European Union forces on Tuesday attacked a Somali pirate base for the first time, using a combat helicopter to strafe several of the signature fiberglass skiffs that the pirates use to hijack ships.
Villagers in Xarardheere, a notorious pirate base on the central Somali coast and home to several of the tougher, more experienced pirate gangs, reported hearing loud explosions from the attack. One question now is how will the pirates respond and if they will vent their anger and retaliate against any of the hostages they are holding.
Lt. Cmdr. Jacqueline Sherriff, a spokeswoman for the European Union's anti-piracy force, said that the European forces destroyed at least five skiffs that were still on land with small arms fire and that the attack lasted a couple of minutes.
This is a fantastic opportunity,’’ she said. “What we want to do is make life more difficult for these guys.’’
A European Union statement emphasized that this was an air attack and that at no point did E.U. Naval Force ‘boots’ go ashore.’’ The statement also said that no one, including Somalis in Xarardheere, was injured. European Union patrol planes had been spying on the Xarardheere area for several weeks before the attack and more strikes against the pirates were planned, Commander Sherriff said.
In March, the European Union, which has been vexed for years by the scourge of Somali piracy, toughened its anti-piracy mandate to allow forces patrolling the Indian Ocean to attack Somali bases on land.
Before that, the forces were allowed to go after pirates only at sea. The mandate was explicit, though, that the European forces would not be allowed to step ashore, essentially guaranteeing that any attacks on the pirate bases would be air raids.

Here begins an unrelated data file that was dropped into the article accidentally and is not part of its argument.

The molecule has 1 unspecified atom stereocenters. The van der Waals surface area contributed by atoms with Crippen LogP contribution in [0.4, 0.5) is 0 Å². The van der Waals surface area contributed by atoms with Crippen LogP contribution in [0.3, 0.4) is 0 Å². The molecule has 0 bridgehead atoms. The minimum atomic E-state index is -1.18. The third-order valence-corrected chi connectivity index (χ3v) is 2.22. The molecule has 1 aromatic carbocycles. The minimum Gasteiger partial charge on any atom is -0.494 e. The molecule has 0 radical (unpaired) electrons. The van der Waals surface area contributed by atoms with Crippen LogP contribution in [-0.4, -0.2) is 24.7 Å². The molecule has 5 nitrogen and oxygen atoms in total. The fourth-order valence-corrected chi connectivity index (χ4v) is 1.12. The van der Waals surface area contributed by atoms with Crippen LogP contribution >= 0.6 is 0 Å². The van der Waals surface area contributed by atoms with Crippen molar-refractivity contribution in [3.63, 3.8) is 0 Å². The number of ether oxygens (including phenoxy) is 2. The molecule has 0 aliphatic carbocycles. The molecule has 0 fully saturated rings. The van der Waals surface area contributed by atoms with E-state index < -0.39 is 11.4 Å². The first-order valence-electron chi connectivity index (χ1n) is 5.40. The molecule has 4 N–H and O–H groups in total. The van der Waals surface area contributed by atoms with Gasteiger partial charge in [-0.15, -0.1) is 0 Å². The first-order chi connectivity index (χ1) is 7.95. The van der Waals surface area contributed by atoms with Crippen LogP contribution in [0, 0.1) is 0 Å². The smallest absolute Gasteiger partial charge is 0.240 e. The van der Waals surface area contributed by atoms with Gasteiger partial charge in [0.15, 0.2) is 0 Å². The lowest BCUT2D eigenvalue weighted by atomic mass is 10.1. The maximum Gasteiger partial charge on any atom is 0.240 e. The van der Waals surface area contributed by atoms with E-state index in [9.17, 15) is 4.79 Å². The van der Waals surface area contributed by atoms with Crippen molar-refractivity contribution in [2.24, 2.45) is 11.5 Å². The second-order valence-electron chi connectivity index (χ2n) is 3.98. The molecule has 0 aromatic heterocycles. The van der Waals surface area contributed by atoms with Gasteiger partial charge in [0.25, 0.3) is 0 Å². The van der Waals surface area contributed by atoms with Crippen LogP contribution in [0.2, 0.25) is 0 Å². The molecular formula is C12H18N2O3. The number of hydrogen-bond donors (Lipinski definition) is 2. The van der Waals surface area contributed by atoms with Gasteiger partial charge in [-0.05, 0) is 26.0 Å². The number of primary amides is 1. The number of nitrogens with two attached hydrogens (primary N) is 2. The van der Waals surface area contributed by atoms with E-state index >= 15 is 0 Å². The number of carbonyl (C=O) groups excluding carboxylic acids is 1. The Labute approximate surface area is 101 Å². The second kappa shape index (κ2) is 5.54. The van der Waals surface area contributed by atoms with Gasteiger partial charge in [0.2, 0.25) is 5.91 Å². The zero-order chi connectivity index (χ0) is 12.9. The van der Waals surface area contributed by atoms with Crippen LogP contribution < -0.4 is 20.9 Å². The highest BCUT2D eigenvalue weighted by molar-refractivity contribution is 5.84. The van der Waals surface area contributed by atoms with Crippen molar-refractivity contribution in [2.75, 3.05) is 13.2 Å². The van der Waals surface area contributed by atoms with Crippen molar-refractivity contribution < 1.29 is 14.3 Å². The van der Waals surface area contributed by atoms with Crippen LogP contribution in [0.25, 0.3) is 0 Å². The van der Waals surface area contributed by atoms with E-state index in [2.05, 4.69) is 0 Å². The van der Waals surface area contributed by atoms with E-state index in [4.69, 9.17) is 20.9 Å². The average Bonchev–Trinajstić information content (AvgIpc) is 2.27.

Somali pirates have hijacked hundreds of ships in the past few years, everything from a sailboat skippered by a retired British couple and creaky old wooden Arab dhows to supertankers owned by the Saudi government.
The pirates have netted hundreds of millions of dollars from the hijackings, which they often re-invest in weapons and men. Recently, they have attacked ships as far away as Sri Lanka, nearly 2,000 miles from Somalia.
Their standard procedure is to swarm a vessel with a bevy of small skiffs, each packed with armed men; gain control of the ship; steer it back to a pirate base like Xaradheere; and then demand a ransom from the ship's owner, the families of the crew or both.
Often the money literally falls from the sky: the favored way of making payment these days is to drop a bundle of shrink-wrapped cash from a small plane and have it drift down by parachute to the pirates.
Because so much of Somalia is lawless, the pirate gangs have dozens of hideouts where they can hold hostages with impunity.
But this year the piracy business seems to have taken a hit. Though Somali pirates are still holding about 17 vessels and 300 crewmen hostage, that figure is dramatically down from a few years ago when the pirates had dozens of captured ships under their control and nearly 1,000 seamen to ransom back.
The combination of beefed-up naval patrols, increased prosecutions and some progress toward a stable Somali government appears to be making it more difficult for the pirates.
Somalia has languished without a functioning central government for more than 20 years, though in recent months, the transitional authority in the capital, Mogadishu, seems to be gaining momentum and doing a better job of at controlling at least the capital.